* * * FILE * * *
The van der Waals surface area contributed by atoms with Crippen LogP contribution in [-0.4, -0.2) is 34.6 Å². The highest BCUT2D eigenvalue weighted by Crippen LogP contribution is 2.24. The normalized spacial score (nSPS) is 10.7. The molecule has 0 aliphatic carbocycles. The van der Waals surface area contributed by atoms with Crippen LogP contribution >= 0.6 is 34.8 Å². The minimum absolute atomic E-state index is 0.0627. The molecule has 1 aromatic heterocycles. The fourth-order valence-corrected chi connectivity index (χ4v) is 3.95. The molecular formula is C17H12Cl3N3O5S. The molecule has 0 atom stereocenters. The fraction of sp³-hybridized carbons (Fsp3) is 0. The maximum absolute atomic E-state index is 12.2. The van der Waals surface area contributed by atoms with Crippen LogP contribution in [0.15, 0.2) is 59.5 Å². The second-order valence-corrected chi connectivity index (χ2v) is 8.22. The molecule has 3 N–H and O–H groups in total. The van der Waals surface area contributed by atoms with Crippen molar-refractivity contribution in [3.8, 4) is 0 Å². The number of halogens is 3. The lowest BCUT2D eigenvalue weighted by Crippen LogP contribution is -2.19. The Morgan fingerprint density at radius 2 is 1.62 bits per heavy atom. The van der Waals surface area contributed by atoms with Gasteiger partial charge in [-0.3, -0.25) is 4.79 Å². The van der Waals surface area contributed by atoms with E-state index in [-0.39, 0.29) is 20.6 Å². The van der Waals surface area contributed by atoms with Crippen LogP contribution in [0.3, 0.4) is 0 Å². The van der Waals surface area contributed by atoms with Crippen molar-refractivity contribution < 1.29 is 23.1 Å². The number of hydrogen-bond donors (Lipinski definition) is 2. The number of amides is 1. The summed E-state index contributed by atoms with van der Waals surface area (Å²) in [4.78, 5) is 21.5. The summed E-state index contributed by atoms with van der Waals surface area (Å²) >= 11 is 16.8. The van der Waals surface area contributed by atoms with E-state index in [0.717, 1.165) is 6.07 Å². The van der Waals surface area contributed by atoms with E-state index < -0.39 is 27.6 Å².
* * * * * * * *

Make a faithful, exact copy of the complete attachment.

The van der Waals surface area contributed by atoms with Crippen LogP contribution in [-0.4, -0.2) is 34.6 Å². The highest BCUT2D eigenvalue weighted by Crippen LogP contribution is 2.24. The normalized spacial score (nSPS) is 10.7. The molecule has 0 aliphatic carbocycles. The van der Waals surface area contributed by atoms with Crippen LogP contribution >= 0.6 is 34.8 Å². The minimum absolute atomic E-state index is 0.0627. The molecule has 1 aromatic heterocycles. The fourth-order valence-corrected chi connectivity index (χ4v) is 3.95. The molecular formula is C17H12Cl3N3O5S. The molecule has 0 atom stereocenters. The fraction of sp³-hybridized carbons (Fsp3) is 0. The maximum absolute atomic E-state index is 12.2. The van der Waals surface area contributed by atoms with Crippen LogP contribution in [0.15, 0.2) is 59.5 Å². The second-order valence-corrected chi connectivity index (χ2v) is 8.22. The molecule has 3 N–H and O–H groups in total. The van der Waals surface area contributed by atoms with Crippen molar-refractivity contribution in [3.8, 4) is 0 Å². The number of halogens is 3. The lowest BCUT2D eigenvalue weighted by Crippen LogP contribution is -2.19. The Morgan fingerprint density at radius 2 is 1.62 bits per heavy atom. The van der Waals surface area contributed by atoms with Gasteiger partial charge in [-0.3, -0.25) is 4.79 Å². The van der Waals surface area contributed by atoms with E-state index in [-0.39, 0.29) is 20.6 Å². The van der Waals surface area contributed by atoms with Crippen LogP contribution in [0.3, 0.4) is 0 Å². The van der Waals surface area contributed by atoms with Crippen molar-refractivity contribution < 1.29 is 23.1 Å². The number of hydrogen-bond donors (Lipinski definition) is 2. The number of amides is 1. The summed E-state index contributed by atoms with van der Waals surface area (Å²) in [4.78, 5) is 21.5. The summed E-state index contributed by atoms with van der Waals surface area (Å²) >= 11 is 16.8. The van der Waals surface area contributed by atoms with E-state index in [0.717, 1.165) is 6.07 Å². The van der Waals surface area contributed by atoms with E-state index < -0.39 is 27.6 Å².